Thanks for the catch.  The post is corrected. But please note that the same tschnical advice applies for pre-cooking, holding, and reheating turnip, rutabaga and parsnip purees. 

 

Roast, don't steam.  Mill and hold without additional additives.  Reheat in an open pan, and finish by beating in some butter and possibly some cream to get an even distribution of fat and moisture, as well as improve mouthfeel and flavor.

 

BDL

post #6 of 11

Well, sure!

 

Carrots, too, for that matter.

They have taken the oath of the brother in blood, in leavened bread and salt. Rudyard Kipling
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They have taken the oath of the brother in blood, in leavened bread and salt. Rudyard Kipling
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post #7 of 11


Originally Posted by KYHeirloomer View Post

Well, sure!

 

Carrots, too, for that matter.

 

Exactly!

 

BDL
 

post #8 of 11
Thread Starter 

Thanks! 

I had reached the conclusion of not enough starch but wasn't sure how to fix it without potatoes.  

 

& Time, while always important, is nearly irrelevant when you can't make the product work with the speed method.

post #9 of 11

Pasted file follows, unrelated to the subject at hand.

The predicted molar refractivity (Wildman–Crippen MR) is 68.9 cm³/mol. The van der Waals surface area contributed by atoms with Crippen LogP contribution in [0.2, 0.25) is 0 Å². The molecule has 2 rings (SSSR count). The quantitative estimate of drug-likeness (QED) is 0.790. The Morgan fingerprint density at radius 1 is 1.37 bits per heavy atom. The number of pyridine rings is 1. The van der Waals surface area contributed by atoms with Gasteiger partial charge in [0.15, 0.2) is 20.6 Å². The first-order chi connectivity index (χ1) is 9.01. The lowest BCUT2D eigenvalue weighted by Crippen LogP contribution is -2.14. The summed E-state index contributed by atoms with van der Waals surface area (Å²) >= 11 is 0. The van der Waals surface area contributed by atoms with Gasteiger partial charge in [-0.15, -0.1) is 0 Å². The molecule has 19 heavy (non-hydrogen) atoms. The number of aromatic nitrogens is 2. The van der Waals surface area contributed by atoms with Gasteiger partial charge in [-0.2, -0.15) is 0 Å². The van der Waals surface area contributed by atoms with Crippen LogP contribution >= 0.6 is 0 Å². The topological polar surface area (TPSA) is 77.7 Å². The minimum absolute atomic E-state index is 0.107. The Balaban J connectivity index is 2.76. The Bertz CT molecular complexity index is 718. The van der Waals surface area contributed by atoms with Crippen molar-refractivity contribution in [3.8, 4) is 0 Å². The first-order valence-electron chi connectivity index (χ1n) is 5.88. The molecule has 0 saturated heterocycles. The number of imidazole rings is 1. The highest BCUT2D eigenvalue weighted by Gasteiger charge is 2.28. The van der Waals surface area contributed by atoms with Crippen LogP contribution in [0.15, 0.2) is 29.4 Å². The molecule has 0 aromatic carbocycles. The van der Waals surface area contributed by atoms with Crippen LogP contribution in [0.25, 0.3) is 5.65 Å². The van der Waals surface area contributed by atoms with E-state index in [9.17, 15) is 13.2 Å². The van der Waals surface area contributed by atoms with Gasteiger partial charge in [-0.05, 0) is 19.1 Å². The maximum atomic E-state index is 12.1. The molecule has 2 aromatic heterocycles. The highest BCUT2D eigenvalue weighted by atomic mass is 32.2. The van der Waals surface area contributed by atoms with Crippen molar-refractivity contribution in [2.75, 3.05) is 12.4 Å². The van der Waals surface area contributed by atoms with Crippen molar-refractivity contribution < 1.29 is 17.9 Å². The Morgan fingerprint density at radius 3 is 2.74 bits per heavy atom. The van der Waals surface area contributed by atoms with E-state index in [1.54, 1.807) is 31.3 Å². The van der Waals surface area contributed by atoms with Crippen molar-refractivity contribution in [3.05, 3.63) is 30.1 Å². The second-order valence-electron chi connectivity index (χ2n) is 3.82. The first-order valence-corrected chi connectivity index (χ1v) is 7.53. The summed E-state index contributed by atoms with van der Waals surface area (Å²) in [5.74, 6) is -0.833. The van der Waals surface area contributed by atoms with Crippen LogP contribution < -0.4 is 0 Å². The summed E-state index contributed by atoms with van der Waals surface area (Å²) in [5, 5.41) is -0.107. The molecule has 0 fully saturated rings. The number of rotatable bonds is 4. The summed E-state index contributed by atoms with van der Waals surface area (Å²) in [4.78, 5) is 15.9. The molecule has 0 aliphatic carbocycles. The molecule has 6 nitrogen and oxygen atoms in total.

Just a thought: have you tried microwaving them rather than steaming? That way you don't add any water.

post #10 of 11

Most vege purees will throw water no matter how you cook them . Someone mentioned potato starch, that works as does a dab of instant mashed spuds or a little Japanese Breadcrumb(Panko)  anything without a pronounced flavor that will absorb moisture will work

Chef EdB
Over 50 years in food service business 35 as Ex Chef. Specializing in Volume upscale Catering both on and off premise .(former Exec. Chef in the largest on premise caterer in US  with 17 Million Dollars per year annual volume). 
      Well versed in all facets of Continental Cuisine...

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Chef EdB
Over 50 years in food service business 35 as Ex Chef. Specializing in Volume upscale Catering both on and off premise .(former Exec. Chef in the largest on premise caterer in US  with 17 Million Dollars per year annual volume). 
      Well versed in all facets of Continental Cuisine...

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post #11 of 11

Ed's separation comes because cold pureed vegetable fibers are less absorbent than warm.  You also get a fair bit of condensation from putting warm food in the fridge as the moisture sweats out of the air between the food's and cover's surfaces. 

 

Working in smallish quantities -- restaurant as opposed to catering -- it's easily corrected by stirring when reheating.  As the food warms, it will both reabsorb and steam off.

 

The best 'neep consistencies come with the addition of butter and/or cream. Of course it goes without saying that when it comes to butter and/or cream, "and" rocks better than "or." 

 

Also, don't forget to microplane a little nutmeg into the puree when you add the hot cream.  The nutmeg/neep thing has been a staple combination in European cuisine around since the dark ages. 

 

BDL 


Edited by boar_d_laze - 7/28/10 at 7:49pm